- WHEREAS, Diabetes Type 1 is one of the most common chronic diseases starting in early
- childhood in the United States that is fatal without lifelong insulin treatment1; and
- WHEREAS, the researchers who discovered insulin, Richard Banting, J. B. Collip, and Charles
- Best, sold their patent rights for only one dollar each because their goal was to ensure the quality,
- purity, and potency of insulin sold on the market rather than to profit2; and
- WHEREAS, the first license to manufacture insulin was granted for humanitarian purposes
- rather than for profit3; and
- WHEREAS, the cost of insulin has tripled over a mere decade from 2002-2013, despite only
- incremental added benefits of new insulin products on the market4,5,6; and
- WHEREAS, it costs uninsured patients ten times more for insulin treatment at $7,000 annually
- versus $700 annually with insurance7; and
- WHEREAS, the pharmaceutical industry has made these incremental improvements to keep the
- cost of insulin expensive after the original patent has expired, against the values of SOMA policy
- S-18-12 designed to combat pharmaceutical evergreening8; and
- WHEREAS, many uninsured and even some insured patients are rationing their insulin and
- taking less than prescribed because of the rising costs, resulting in preventable complications,
- emergency room visits, deaths, and financial burdens on the healthcare system6,8; and
- WHEREAS, patients are dying due to inability to afford insulin9; and
- WHEREAS, the Senate Finance Committee Chairman stated, as recently as January 2019, the
- Committee’s intent to investigate price spikes in the cost of insulin for people with diabetes and
- to schedule hearings on the high cost of prescription drugs10;” and
- WHEREAS, the Chairman of the House Committee on Oversight and Reform confirmed in
- January 2019 that “there is a strong bipartisan consensus that we must do something to rein in
- out-of-control price increases…” by the pharmaceutical industry11; and
- WHEREAS, in January 2019, a bill was introduced to the House Committee on Energy and
- Commerce aimed at eliminating cost sharing of insulin and instead providing full coverage of
- insulin under both Medicare Part D and Medicaid12; and
- WHEREAS, the expansion of Medicaid eligibility in some states addressing gaps in affordable
- access to diabetes medication and treatment has resulted in a significant increase in insulin
- prescriptions being filled13,14, and
- WHEREAS, Medicare coverage was extended in 1973 under the 31 End Stage Renal Disease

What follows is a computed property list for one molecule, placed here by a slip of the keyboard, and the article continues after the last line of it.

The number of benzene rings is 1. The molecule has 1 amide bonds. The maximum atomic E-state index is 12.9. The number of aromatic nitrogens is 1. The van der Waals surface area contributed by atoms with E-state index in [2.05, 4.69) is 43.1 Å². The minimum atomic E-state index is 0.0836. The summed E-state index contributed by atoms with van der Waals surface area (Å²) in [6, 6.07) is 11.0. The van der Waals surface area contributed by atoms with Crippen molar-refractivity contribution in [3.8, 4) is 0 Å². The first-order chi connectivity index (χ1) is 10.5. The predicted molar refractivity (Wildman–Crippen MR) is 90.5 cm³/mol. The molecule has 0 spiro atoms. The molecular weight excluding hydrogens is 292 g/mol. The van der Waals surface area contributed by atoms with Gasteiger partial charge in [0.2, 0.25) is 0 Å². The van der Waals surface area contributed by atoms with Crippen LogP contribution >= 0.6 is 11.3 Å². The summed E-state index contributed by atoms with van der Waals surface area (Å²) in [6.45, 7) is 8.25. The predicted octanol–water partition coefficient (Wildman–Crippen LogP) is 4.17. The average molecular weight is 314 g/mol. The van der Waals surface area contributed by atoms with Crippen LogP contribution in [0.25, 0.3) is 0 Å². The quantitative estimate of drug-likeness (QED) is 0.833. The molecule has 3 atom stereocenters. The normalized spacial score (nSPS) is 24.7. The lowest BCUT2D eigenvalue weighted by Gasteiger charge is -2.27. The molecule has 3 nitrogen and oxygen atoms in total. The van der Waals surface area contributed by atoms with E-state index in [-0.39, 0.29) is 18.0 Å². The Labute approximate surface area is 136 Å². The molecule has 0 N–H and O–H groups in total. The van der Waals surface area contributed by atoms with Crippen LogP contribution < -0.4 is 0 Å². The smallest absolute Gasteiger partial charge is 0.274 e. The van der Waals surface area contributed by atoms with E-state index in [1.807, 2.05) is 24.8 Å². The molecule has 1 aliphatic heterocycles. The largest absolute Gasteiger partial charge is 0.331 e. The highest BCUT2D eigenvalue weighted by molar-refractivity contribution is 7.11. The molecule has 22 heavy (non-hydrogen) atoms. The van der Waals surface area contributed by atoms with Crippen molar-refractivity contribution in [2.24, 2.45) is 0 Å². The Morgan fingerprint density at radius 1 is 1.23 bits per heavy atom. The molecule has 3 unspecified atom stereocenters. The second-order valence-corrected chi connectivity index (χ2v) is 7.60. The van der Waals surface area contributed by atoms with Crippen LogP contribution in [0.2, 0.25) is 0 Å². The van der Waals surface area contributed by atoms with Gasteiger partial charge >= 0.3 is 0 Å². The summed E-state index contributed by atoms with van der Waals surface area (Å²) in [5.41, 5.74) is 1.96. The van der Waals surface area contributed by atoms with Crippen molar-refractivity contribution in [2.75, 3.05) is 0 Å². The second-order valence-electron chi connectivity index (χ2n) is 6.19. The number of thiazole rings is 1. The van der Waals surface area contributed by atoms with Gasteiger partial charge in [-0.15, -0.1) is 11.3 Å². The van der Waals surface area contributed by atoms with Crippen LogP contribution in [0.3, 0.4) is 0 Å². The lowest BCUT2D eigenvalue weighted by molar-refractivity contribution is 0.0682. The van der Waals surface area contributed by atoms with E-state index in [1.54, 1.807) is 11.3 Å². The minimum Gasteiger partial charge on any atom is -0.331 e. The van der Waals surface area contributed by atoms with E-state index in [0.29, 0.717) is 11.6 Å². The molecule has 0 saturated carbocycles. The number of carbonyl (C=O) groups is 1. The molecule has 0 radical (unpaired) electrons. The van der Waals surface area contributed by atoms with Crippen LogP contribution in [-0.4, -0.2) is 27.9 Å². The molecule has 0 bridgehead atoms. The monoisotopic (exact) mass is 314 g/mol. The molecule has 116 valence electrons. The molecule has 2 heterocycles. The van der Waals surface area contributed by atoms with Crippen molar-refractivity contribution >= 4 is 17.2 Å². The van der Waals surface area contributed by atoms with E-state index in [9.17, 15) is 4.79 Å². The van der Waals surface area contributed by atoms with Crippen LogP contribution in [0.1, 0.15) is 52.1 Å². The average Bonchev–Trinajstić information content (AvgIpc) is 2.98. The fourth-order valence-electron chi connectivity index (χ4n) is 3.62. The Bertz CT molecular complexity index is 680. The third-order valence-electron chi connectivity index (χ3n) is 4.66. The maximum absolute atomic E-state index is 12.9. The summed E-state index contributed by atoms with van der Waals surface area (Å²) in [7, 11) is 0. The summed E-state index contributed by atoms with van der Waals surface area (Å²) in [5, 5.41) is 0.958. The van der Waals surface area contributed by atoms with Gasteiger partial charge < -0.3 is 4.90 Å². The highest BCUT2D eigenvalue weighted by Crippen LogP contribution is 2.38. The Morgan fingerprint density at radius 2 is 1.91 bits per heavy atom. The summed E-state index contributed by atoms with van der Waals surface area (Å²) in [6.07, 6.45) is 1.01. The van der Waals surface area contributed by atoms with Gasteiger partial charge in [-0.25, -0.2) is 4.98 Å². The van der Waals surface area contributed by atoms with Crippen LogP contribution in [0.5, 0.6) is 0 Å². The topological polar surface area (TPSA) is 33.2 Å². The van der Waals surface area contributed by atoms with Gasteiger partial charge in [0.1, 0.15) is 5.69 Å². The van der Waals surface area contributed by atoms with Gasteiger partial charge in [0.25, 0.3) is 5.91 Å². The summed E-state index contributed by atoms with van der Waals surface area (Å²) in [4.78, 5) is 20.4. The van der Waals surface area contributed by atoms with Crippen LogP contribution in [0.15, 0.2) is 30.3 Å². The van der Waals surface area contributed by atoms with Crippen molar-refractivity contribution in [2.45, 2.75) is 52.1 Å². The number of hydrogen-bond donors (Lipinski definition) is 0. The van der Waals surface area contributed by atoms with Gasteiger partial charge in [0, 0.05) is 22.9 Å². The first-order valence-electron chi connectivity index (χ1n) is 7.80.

- (ESRD) Program to provide immediate full coverage of all necessary and life-saving treatments
- for those with Stage 5 renal disease, so that patients could have access to treatment without the
- burden of associated costs and without the delay of waiting to qualify for insurance
- eligibility15,16; now, therefore, be it
- RESOLVED, that both the Student Osteopathic Medical Association (SOMA) and the American
- Osteopathic Association (AOA) support legislation in Congress to eliminate cost-sharing of
- insulin, so that insulin would be fully covered by insurance for all patients; and, be it further
- RESOLVED, that SOMA lobby Congress for legislation classifying Type I Diabetes as a
- disability under Medicare, as was done for ESRD, so that uninsured patients with Type 1
- diabetes would immediately qualify for full coverage of insulin treatments; and, be it further
- RESOLVED, SOMA recommend to the AOA to lobby Congress for legislation classifying
- Type I Diabetes as a disability under Medicare, as was done for ESRD, so that uninsured patients
- with Type 1 diabetes would immediately qualify for full coverage of insulin treatments.
The goal of this resolution is to address gaps in insulin accessibility created by prohibitive pricing from the pharmaceutical industry. This would ensure that all Americans receive access, guaranteed by law, to necessary insulin therapy, regardless of their employment, income, or health care status. This resolution seeks to do so through the expansion of Medicare coverage to include Type I diabetes. Ensuring access to insulin would also alleviate healthcare cost burdens by reducing diabetes complications resulting from insulin rationing or lack of access to insulin.
- Imperatore G., Mayer-Davis E.J., Orchard T.J., & Zhong V.W. (2017). Prevalence and Incidence of Type I Diabetes Among Children and Adults in the United States and Comparison with Non-U.S. Countries. In Cowie C.C., Casagrande S.S., Menke A., Cissell M.A., Eberhardt M.S., Meigs J.B., Gregg E.W., Knowler W.C., Barrett-Connor E., Becker D.J., Brancati F.L., Boyko E.J., Herman W.H., Howard B.V., Narayan K.M.V., Rewers M., Fradkin J.E. (Eds.), Diabetes in America. (3rd ed., pp. 2.1-2.17) Bethesda, MD: National Institutes of Health. Retrieved from: https://www.niddk.nih.gov/about-niddk/strategic-plans-reports/diabetes-in-america-3rd-edition.